Since its discovery in 1909 by Tanret C. in an ergot fungus, ergothioneine has experienced a resurgence of interest in recent years. The scientific community increasingly recognizes its potential as functional foods with various health applications.
Studies have explored ergothioneine benefits, including but not limited to anti-inflammatory effects, neuroprotection, and cytoprotection. It has also been associated with improved cognition, reduced risk of chronic diseases, and even increased longevity.
This article reviews the latest findings about ergothioneine as a plant extract with all the nutritional and pharmaceutical potential to become a longevity vitamin. Also, we will discuss how this compound can treat diseases to help humans achieve longevity.
Known as a Longevity Vitamin, Ergothioneine Offers Numerous Benefits for Age-related Conditions
What Is Ergothioneine?
Ergothioneine (EGT), a unique type of amino acid (called xenobiotic), has garnered considerable interest in the scientific community as a potential ‘nutraceutical’ – a term coined by combining ‘nutrition’ and ‘pharmaceutical.’
Although ergothioneine is present in various dietary sources, it is found in relatively small amounts. This compound has been extensively investigated due to its intriguing properties. One of its notable characteristics is its role as an antioxidant, combating oxidative stress, which is the root cause of numerous age-related diseases.
Oxidative stress occurs when harmful molecules called free radicals overwhelm the body’s natural defense mechanisms, leading to cell damage and potential health issues.
Ergothioneine acts as a powerful defender by fighting against and neutralizing these free radicals, thus reducing the risk of oxidative damage. Doing so supports the preservation of cellular integrity and helps maintain overall health.
What Does Ergothioneine Do?
As an antioxidant, ergothioneine plays a crucial role in maintaining redox homeostasis, which refers to the balance between oxidizing and reducing agents in the body.
Unlike other antioxidants, ergothioneine is not a primary defense against oxidative stress. Instead, it acts as a secondary antioxidant buffer that comes into play when the redox balance is disrupted or when primary antioxidants are depleted.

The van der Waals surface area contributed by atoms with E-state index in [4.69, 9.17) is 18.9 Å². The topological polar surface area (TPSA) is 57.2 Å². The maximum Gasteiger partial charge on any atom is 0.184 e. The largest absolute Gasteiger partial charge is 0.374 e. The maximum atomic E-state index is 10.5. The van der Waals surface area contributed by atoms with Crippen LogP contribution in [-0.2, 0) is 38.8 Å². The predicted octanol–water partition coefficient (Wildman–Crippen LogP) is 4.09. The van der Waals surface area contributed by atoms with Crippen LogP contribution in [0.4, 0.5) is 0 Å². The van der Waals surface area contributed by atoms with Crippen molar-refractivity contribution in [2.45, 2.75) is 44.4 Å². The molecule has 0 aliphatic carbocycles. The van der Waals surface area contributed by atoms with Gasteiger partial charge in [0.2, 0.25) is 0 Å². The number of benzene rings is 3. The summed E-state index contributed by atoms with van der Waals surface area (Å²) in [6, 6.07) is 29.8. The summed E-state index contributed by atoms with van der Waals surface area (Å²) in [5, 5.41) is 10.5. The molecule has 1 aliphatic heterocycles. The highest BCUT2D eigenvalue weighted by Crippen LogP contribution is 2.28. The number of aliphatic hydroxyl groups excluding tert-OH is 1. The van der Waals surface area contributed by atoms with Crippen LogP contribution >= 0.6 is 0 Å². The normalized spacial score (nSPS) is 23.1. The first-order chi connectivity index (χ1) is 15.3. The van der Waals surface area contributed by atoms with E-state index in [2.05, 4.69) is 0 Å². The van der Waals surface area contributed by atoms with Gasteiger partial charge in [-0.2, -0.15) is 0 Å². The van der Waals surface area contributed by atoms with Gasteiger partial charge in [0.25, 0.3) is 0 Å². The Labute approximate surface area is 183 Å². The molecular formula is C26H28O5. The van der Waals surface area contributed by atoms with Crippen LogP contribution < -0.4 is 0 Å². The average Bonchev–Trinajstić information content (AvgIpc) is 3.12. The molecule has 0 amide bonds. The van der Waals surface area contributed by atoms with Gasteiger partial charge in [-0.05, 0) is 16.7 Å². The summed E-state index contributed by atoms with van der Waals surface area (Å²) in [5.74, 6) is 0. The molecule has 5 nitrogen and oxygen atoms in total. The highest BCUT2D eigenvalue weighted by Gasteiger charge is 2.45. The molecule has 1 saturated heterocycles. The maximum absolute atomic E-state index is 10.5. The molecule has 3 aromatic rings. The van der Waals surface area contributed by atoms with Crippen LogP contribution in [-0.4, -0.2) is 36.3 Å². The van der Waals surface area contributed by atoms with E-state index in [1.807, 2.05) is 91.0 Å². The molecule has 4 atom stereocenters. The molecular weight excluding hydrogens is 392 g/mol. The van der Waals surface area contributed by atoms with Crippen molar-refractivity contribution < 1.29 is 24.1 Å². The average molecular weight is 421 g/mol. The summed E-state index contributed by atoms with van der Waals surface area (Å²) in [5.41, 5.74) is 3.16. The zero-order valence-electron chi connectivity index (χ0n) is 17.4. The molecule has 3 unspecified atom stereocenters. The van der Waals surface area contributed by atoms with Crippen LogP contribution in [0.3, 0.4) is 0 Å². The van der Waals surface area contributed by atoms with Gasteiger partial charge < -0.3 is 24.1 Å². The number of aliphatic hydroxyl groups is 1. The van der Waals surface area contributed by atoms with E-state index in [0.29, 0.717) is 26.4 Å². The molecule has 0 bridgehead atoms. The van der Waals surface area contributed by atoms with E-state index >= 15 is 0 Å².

When cells encounter oxidative stress due to environmental factors like toxins, the balance between reactive oxygen species (ROS) and antioxidants is disturbed. Ergothioneine helps restore this balance by scavenging excess ROS and neutralizing them, thus minimizing their damaging effects on cells.
Chronic inflammation is a common underlying factor in various diseases, including cardiovascular conditions, neurodegenerative disorders, and certain cancers.
Ergothioneine can modulate the levels of inflammatory cytokines, which are molecules involved in the up-regulation of inflammatory reactions. By reducing the production of pro-inflammatory cytokines and increasing anti-inflammatory cytokines, ergothioneine attenuates inflammation and its detrimental consequences.
Ergothioneine also interferes with signaling pathways that activate inflammatory processes, thus dampening the overall inflammatory response. These properties give ergothioneine potential therapeutic applications in treating inflammation-related diseases.
Where Is Ergothioneine Found?
Ergothioneine can be found in various dietary sources, with mushrooms being the most abundant and reliable source of this valuable compound.
Mushrooms, especially shiitake, white button, and gray oyster mushrooms, are natural powerhouses of ergothioneine and are commonly used to produce nutraceuticals and functional foods.
While mushrooms contain substantial amounts of ergothioneine, other foods also contain it in lesser amounts. The following table showcases different foods and their approximate ergothioneine content per kilogram dry weight (mg/kg dw):
While obtaining ergothioneine from natural dietary sources is ideal, there are ergothioneine supplement products available that can serve as an alternative.
These supplements, often called mushroom supplements, are typically derived from mushroom extracts. They provide a potent and concentrated dose of ergothioneine and other beneficial compounds in mushrooms.